DO YOU HAVE BUGS? DON'T PANIC!
Even the best growers will have some insect problems from time to time on their orchids. Insect pests are controllable, just follow some simple rules and you will be in control rather than the pests being in control.
Some very general information that will help you take charge:
- Be observant - Take time to look at your plants. The insects do not usually sit up on top of the leaves waiting to be found. They hide under the leaves, in the leaf axils, in the crown of the plant, on the flower sheath, etc. etc. Pick up your plants, look at them from all sides. The sooner you find the infestation the easier it is to control.
- Identify insects correctly - This is absolutely critical, it does not do any good to spray aphids with a miticide. You must spray spider mites with a miticide, insects with an insecticide and fungus diseases with a fungicide. Actually makes sense doesn't it.
- Know the life cycle for each type of insect - The most important aspect of insect control is the stage of development they are in. Some stages of growth cannot be controlled by simply spraying with chemicals (or SOAP) as the stage is resistant in some way. For example, Mealy bugs are virtually impossible to control in the egg sack, adults cannot be controlled without very strong (and dangerous) chemicals. If you know when Mealy bugs are in the juvenile or crawling stage, then most SOAP or chemical sprays will kill them.
- Cleanliness - Yes, just like the old days you have to keep the growing space clean. Insects hide and grow in old leaves and flowers that have fallen to the ground. Molds, fungus and fungus gnats love a moist decaying area below the pots. By keeping the area clean, the only place the insects can be are on your plants then you will find them and have control again.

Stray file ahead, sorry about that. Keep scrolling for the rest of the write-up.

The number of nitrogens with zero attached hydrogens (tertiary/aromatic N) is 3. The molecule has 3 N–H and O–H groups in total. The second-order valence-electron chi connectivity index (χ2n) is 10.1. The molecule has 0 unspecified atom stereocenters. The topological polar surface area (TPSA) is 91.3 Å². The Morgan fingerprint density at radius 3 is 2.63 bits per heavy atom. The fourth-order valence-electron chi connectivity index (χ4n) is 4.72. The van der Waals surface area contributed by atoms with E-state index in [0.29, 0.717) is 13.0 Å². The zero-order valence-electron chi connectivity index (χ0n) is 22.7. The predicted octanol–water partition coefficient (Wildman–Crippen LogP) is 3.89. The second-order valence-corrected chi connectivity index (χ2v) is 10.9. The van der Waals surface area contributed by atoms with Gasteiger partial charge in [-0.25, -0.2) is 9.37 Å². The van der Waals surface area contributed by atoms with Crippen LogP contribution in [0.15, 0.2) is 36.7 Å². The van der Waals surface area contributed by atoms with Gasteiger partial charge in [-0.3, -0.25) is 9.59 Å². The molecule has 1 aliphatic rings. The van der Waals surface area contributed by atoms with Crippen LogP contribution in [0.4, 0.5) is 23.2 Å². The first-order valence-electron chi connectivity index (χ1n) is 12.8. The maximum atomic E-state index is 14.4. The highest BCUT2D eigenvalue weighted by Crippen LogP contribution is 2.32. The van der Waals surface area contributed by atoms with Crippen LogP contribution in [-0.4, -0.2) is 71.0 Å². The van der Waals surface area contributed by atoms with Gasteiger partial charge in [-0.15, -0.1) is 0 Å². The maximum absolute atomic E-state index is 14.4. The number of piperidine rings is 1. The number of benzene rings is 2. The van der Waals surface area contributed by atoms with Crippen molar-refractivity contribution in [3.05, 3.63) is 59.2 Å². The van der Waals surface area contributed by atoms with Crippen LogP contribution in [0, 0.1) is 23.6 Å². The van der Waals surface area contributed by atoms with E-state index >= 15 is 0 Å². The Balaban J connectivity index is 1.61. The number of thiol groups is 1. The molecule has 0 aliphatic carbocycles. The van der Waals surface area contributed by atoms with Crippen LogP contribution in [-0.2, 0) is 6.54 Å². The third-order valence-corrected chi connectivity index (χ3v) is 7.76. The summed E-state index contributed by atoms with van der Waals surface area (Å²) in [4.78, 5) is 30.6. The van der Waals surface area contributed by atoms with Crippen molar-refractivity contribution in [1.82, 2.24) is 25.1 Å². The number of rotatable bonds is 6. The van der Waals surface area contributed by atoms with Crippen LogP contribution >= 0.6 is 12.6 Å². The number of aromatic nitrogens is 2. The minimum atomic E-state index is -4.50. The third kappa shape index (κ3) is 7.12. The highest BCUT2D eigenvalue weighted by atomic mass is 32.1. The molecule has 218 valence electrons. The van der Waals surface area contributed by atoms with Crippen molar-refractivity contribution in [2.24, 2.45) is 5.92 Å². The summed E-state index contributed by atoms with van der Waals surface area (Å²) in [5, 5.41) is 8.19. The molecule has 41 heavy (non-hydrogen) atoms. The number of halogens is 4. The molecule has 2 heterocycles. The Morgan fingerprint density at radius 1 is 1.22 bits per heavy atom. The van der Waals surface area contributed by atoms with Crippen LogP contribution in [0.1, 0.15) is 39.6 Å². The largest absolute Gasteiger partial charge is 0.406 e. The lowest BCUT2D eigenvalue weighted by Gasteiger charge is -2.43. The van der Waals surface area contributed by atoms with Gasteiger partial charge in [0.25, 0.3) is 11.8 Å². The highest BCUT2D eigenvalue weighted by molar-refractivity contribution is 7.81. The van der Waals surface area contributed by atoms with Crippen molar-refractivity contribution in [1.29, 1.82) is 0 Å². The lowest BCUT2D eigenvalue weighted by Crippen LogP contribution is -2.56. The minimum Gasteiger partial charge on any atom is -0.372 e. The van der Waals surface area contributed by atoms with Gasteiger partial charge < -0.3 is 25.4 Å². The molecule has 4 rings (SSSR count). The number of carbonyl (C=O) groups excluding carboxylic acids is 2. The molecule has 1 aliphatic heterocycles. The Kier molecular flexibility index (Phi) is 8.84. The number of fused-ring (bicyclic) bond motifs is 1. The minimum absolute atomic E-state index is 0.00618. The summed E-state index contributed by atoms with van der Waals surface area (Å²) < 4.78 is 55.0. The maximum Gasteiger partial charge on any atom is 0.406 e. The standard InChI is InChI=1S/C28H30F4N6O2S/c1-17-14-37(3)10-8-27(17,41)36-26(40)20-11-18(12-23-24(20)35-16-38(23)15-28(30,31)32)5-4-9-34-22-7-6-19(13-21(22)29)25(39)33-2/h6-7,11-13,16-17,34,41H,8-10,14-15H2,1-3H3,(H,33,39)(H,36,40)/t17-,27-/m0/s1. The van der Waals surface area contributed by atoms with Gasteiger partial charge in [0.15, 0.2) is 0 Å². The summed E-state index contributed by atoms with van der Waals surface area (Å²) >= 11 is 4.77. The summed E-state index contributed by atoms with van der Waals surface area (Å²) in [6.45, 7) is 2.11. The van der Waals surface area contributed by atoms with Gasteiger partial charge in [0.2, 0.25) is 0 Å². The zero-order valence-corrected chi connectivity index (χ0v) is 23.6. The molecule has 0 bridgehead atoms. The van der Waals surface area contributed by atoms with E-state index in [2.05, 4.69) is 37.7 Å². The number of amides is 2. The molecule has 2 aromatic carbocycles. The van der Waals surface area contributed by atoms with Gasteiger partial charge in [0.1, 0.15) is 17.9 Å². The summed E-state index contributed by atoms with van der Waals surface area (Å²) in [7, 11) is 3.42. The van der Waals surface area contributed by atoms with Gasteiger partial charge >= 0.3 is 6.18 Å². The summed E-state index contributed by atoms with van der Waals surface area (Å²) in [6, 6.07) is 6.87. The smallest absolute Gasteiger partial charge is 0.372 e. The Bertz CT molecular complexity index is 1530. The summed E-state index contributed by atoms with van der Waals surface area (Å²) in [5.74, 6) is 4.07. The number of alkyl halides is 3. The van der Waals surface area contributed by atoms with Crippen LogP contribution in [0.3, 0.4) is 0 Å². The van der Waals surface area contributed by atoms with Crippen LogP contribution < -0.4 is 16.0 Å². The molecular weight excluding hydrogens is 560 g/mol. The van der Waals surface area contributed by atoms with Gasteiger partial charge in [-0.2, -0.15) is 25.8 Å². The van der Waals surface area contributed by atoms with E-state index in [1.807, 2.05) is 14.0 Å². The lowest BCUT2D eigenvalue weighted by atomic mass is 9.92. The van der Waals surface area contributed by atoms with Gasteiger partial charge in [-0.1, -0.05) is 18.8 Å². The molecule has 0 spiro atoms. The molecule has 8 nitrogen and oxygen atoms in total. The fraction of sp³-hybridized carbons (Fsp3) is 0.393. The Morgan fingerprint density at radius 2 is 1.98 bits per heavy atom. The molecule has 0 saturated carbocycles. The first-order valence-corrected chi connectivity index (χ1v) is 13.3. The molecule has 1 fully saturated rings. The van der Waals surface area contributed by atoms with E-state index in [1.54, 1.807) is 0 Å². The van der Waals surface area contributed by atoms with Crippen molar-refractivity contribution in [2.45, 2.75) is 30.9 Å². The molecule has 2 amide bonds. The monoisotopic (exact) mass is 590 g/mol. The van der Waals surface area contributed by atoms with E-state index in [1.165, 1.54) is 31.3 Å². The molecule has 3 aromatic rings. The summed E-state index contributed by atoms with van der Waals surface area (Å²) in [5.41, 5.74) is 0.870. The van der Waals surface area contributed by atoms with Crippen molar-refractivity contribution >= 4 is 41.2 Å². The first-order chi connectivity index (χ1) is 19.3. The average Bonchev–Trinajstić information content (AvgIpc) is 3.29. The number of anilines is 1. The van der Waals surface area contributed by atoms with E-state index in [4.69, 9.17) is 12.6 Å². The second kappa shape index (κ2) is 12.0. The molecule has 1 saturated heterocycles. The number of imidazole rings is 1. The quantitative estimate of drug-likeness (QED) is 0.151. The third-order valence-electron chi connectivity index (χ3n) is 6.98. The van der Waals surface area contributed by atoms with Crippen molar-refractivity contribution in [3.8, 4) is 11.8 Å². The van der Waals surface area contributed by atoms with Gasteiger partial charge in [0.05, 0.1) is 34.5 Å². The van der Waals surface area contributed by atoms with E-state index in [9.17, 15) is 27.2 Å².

- Complete the control program - Along with using the correct pesticide for each pest problem, make sure that if the insect pest life cycle requires three applications, then you must do three applications to get close to 100% control. By reducing the applications you may leave one generation of pests to re-infest your orchids. Remember most pesticides will not kill every stage of an insects life cycle.
- Isolate new plants to your collection - When you have an insect free collection it is important to try and keep it that way. If possible, any new plants should be grown in an isolated environment until you are sure that there are no new pests to infest your orchids. It is also important to screen windows and vents to prevent pests from entering your plant growing area. Remember also that yellow clothing attracts many types of insects, so going outside in yellow then coming into your growing area could in fact bring in aphids, thrips, and whitefly. (Royal Blue is very attractive to thrips.)
Types and Uses of Pesticides
ALL pesticides are dangerous but all can be used safely. Use common sense, follow directions, wear protective clothing and READ THE LABEL. There are five main types of chemicals or insect controls:
- Contact sprays are just what they say. If you don't actually hit the pest, it will not die. These chemicals are a problem because most pest are hidden or in hard to reach areas. The contact sprays have no residual effect, a short time after spraying the chemical has broken down and will not kill anything.